Instantly, I added up all these previous facts and came to the conclusion that BBC America was cutting my comedy drugs with baby powder. The bastards were altering shows – not for content, but for time. For commercials. And that’s when I went through the looking glass. In today’s day and age, people can get anything anywhere – and generally quite legally. I’ve purchased DVDs from Amazon’s British site for years now to get TV shows that I’d never get to see otherwise. I’ve even heard such a thing as Bit Torrents where people can download shows; even the BBC is planning to do a variant on it in the next year or so. Thus they’d be cutting out the middle man of BBC America, and then where would I go to see plentiful commercials for Urine Gone and dodgy “Weight Loss” drugs?

So, this is where our relationship has come, BBC America. To a good old fork in the road. Yes, I’m BBC America’s ideal viewer, but most likely not for long. I’m one step away from giving you a proper British two-finger salute if you don’t change your ways soon. And I know just how you can change for the better:

First, if you’re going to show a program, show the entire show. If you have to create a slot that goes from 8 p.m. to 9:15 or some odd programming situation, just do it. Yes, these British programs are generally longer than ours, but even Britain’s TV schedules adopt a less conventional time structure – so you jolly-well might as well do the same. If you have to bleep language or blur breasts, fine, you get a pass there. But give us the entire show or don’t show it at all.

Next, stop showing Benny Hill. Monty Python and Fawlty Towers are okay. As Time Goes By and Coupling are quite good and that’s fine too. But Benny Hill must be stopped. For the past couple months, it’s been given a nightly slot in addition to other airings – it feels like it’s on every other hour. In case you’re not aware, BBC America: Benny Hill is tacky, unapologetically sexist, and embarrassing. But most importantly, it’s not funny. Any of those other things could be forgivable if it were even mildly funny. But it’s not. (Plus, in today’s world, if you want to see sexy ladies with cleavage being chased around by old guys, you’re not heading to BBC America.)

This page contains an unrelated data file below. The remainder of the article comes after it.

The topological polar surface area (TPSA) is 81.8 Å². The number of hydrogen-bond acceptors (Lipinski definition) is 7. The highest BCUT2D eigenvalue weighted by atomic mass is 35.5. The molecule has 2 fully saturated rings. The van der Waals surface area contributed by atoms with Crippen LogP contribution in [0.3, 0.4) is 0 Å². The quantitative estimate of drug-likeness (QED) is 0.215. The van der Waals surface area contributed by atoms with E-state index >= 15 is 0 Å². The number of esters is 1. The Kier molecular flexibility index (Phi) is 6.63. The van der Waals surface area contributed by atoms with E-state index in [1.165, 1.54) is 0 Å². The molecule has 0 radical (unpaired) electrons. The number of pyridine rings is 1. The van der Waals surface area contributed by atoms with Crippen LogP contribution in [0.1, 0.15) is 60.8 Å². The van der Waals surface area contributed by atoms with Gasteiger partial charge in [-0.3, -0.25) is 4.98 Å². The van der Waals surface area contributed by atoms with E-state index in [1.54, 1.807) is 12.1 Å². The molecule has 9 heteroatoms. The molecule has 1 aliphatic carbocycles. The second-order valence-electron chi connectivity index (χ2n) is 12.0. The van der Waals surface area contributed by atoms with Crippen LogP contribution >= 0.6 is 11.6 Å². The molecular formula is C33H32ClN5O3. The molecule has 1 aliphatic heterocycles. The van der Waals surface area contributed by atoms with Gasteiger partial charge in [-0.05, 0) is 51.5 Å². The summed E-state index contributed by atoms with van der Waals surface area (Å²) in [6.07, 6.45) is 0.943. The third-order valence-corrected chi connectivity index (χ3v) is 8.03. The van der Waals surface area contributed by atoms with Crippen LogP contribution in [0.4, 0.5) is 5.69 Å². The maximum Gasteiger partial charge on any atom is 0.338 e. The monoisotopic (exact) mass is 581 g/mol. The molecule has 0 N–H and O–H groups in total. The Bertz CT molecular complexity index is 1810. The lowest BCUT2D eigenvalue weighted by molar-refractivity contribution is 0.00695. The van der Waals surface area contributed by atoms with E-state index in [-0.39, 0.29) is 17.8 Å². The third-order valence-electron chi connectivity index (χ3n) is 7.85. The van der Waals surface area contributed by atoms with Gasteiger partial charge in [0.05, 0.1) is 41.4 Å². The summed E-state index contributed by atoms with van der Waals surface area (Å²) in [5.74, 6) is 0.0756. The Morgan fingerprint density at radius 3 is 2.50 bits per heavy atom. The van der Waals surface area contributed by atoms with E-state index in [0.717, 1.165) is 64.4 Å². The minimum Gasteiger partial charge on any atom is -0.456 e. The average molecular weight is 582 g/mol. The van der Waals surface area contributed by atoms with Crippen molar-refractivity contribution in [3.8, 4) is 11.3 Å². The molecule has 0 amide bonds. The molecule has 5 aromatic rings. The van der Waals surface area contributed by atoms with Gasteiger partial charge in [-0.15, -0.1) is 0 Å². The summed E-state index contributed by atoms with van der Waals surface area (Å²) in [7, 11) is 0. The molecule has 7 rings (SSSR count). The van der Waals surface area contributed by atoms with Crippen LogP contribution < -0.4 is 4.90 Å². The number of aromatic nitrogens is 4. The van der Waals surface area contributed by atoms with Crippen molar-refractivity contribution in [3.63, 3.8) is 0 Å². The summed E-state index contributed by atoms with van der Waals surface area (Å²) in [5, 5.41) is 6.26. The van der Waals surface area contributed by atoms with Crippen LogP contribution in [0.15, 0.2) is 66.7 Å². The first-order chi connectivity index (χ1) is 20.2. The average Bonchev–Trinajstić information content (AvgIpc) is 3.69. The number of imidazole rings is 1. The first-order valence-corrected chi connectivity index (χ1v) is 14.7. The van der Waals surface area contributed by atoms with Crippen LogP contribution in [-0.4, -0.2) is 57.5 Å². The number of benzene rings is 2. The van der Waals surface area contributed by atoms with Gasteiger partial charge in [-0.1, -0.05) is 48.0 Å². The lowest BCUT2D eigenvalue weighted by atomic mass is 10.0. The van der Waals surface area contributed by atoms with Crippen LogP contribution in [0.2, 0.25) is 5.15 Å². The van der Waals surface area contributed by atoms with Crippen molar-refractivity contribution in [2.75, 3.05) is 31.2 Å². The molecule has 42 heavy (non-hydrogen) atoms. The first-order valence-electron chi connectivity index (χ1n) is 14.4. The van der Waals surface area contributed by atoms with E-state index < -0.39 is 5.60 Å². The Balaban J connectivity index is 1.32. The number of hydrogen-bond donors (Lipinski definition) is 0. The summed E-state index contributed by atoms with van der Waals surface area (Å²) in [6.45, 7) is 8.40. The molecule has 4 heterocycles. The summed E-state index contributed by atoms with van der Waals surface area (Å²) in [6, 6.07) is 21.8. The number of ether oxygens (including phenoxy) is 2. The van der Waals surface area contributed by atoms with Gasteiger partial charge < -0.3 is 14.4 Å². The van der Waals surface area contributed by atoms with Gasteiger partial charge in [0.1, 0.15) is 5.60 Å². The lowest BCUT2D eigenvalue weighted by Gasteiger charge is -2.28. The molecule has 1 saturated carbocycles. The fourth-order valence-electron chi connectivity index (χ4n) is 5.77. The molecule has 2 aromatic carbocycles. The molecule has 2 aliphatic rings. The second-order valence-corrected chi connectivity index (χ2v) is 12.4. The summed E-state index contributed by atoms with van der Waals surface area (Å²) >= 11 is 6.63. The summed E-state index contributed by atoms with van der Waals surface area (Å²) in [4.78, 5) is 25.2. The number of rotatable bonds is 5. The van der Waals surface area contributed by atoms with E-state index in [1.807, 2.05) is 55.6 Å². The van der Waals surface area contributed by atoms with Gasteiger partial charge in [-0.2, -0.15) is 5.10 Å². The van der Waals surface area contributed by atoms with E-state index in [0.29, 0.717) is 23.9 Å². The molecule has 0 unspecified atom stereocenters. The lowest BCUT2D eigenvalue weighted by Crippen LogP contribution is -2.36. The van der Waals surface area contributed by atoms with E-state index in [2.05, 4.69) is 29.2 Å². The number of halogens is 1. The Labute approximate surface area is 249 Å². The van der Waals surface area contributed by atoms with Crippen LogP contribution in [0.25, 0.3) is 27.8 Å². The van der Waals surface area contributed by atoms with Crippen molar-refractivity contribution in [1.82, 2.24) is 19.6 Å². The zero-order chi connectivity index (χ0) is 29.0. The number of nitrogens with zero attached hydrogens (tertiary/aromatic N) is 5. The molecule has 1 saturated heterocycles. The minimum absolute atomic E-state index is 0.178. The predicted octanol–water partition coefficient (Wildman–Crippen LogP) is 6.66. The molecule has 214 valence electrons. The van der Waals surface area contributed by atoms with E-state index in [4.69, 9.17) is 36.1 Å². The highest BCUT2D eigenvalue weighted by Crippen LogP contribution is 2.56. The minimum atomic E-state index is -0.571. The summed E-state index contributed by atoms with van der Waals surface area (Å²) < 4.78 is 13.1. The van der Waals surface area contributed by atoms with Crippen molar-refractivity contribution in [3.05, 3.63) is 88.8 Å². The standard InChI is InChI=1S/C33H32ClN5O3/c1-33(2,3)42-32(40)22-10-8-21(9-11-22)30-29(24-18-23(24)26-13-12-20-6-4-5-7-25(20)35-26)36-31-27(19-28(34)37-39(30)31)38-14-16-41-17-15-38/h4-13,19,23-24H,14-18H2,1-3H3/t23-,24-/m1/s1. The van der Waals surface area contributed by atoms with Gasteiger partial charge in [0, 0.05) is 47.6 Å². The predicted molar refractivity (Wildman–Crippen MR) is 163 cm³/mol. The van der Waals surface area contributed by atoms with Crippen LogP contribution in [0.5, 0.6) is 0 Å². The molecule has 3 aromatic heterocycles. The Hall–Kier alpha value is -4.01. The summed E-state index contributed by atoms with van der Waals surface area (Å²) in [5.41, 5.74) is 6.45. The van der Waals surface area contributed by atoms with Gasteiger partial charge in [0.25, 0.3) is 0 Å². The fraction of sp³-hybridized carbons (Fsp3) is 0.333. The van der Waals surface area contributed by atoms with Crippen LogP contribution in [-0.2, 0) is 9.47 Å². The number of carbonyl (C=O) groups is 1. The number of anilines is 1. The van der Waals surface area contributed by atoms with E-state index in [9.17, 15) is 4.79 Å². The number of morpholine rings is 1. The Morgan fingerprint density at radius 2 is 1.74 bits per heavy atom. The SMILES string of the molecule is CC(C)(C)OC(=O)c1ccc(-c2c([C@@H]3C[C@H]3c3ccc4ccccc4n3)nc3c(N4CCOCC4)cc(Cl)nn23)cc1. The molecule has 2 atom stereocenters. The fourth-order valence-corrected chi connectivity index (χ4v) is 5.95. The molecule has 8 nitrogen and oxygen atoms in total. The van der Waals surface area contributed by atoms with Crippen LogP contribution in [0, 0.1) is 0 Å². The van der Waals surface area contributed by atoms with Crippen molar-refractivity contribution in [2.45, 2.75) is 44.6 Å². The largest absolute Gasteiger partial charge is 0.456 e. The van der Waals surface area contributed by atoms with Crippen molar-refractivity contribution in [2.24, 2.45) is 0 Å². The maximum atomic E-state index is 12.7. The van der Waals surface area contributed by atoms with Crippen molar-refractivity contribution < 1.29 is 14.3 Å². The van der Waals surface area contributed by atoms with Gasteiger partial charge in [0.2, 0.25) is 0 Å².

And finally, take some more chances like The Office. I don’t know how you missed out on airing Spaced – the incredible show by the creators of Shaun of the Dead – which Trio airs. But with that mistake behind you, you can still get plenty of other programs that will make you relevant again. There are a ton of shows to chose from, such as 15 Storeys High (Sean Lock’s inventive tale of two very odd roommates in an apartment building), The Book Group (the daring comedy by Annie Griffith that’s shot as though David Lynch were doing a sitcom), or Nighty Night (a dark comedy by the exquisite Julia Davis that shocks you into guffaws that you instantly feel guilty about.) Hell, how you haven’t taken up Russell T. Davies’ brilliant re-invention of Doctor Who is beyond me. These are shows that take chances and reward the viewer with such a rich viewing experience that you can’t help but watch most American television in comparison and ask why can’t we do the same. Why can’t we make shows that indeed move us and amuse us, but also provoke and shock and earn our laughs in ways we’ve never imagined?

BBC America can matter again. BBC America can be cool again. But you gotta put some effort into it. In fact, until you do, I’m not going to purchase any of the products advertised on your network. I don’t know what I’ll do next time I pee my couch, but I for damn sure won’t be buying Urine Gone.